Peter Nguyen Team : Web Development

Pros and cons of decoupling Umbraco

Peter Nguyen Team : Web Development

Following on from:

For one of our clients, we had to decouple Umbraco to separate the front end and back end environments. This was quite a challenge but from early results it seems like a good approach.

There are a number of pros to doing this, mainly:

  • It allows complete separation from frontend and backend websites. This means that you can do whatever you need to do on the frontend, and not need to worry about the technical limitations and pitfalls of what happens behind the scenes.

  • The technical debt will be limited to the backend system. Since there isn’t a such thing as a bug-free CMS, it means that any bugs that are either currently in Umbraco or future bugs will most likely not affect the frontend UI.

  • The frontend developers on the project won’t need to know Umbraco to work on it. Although all our developers here are proficient with Umbraco, if we were to get someone on board with the project for whatever reason, they can immediately start working on the UI logic without needing to understand the Umbraco framework whatsoever.

There are also a number of cons and pitfalls we’ve experienced as we have gone down this path:

  • Most plugins will be utterly useless. A good example is the Infocaster 301 redirects plugin – whilst being fantastic at handling 301 redirects of all sorts, it is heavily tied to the front end to do the redirections. Since the frontend is separated, we needed to write custom code to handle the 301 redirect data that was saved on the backend and perform the redirections ourseleves. Whilst the task was easy enough to do, it set us back quite a bit.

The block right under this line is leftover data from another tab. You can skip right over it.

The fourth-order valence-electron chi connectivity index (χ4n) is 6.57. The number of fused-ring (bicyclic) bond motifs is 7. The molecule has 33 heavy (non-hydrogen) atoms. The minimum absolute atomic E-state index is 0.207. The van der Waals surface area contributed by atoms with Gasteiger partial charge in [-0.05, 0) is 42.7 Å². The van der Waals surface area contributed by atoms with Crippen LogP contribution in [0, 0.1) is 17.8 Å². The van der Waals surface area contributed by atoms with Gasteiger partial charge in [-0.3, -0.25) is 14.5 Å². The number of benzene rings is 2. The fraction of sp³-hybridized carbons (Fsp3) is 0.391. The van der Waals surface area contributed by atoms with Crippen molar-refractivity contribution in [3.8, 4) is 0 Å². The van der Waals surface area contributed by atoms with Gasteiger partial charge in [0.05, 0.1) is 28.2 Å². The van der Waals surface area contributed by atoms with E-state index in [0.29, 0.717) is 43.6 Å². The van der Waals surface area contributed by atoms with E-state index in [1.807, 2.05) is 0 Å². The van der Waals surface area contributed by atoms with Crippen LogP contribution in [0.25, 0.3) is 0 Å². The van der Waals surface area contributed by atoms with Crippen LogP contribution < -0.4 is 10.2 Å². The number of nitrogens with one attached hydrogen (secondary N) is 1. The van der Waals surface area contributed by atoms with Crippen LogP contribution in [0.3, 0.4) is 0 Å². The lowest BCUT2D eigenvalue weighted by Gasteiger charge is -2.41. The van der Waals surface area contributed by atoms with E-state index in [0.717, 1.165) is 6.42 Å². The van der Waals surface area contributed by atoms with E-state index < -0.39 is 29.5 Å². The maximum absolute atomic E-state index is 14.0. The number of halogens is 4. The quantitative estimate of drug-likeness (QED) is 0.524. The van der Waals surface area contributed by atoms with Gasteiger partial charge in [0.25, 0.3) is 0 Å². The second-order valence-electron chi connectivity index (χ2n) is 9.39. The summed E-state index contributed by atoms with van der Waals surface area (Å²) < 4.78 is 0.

• Not using the Umbraco framework means you need to start from scratch. Some of the essential modules we needed to build were:

    • Our own XML read/write methods for the umbraco.config files. We created a few helper methods in order to achieve this – and there is a slight advantage in doing this as we are returning strongly typed models which is a lot better than dynamic objects.

      We also wrote a file watcher that detected when the XML file changed from Umbraco, and subsequently refreshed the in-memory cache. It was neat but it took time.

    • An Umbraco route router. Since Umbraco uses a hierarchy to build its URLs, we needed to replicate this functionality through the frontend. This meant building a router which would process all of the URLs on the site individually and match them with attribute-decorated actions in our controllers.

      This was in fact really nice to use in the end – this meant that we could organise all of our actions into logical controllers (e.g. Products controller with Category and Detail actions) and just decorate the actions with a doctype.

  • No Umbraco helper methods. Say goodbye to UmbracoHelper, ContentService etc. if you wanted to utilise it from the frontend.

As you can see, there are a number of advantages (and hurdles) that we have faced when decoupling Umbraco. Personally I think that the advantages outweigh the disadvantages and long term, this is definitely a really good approach to work with!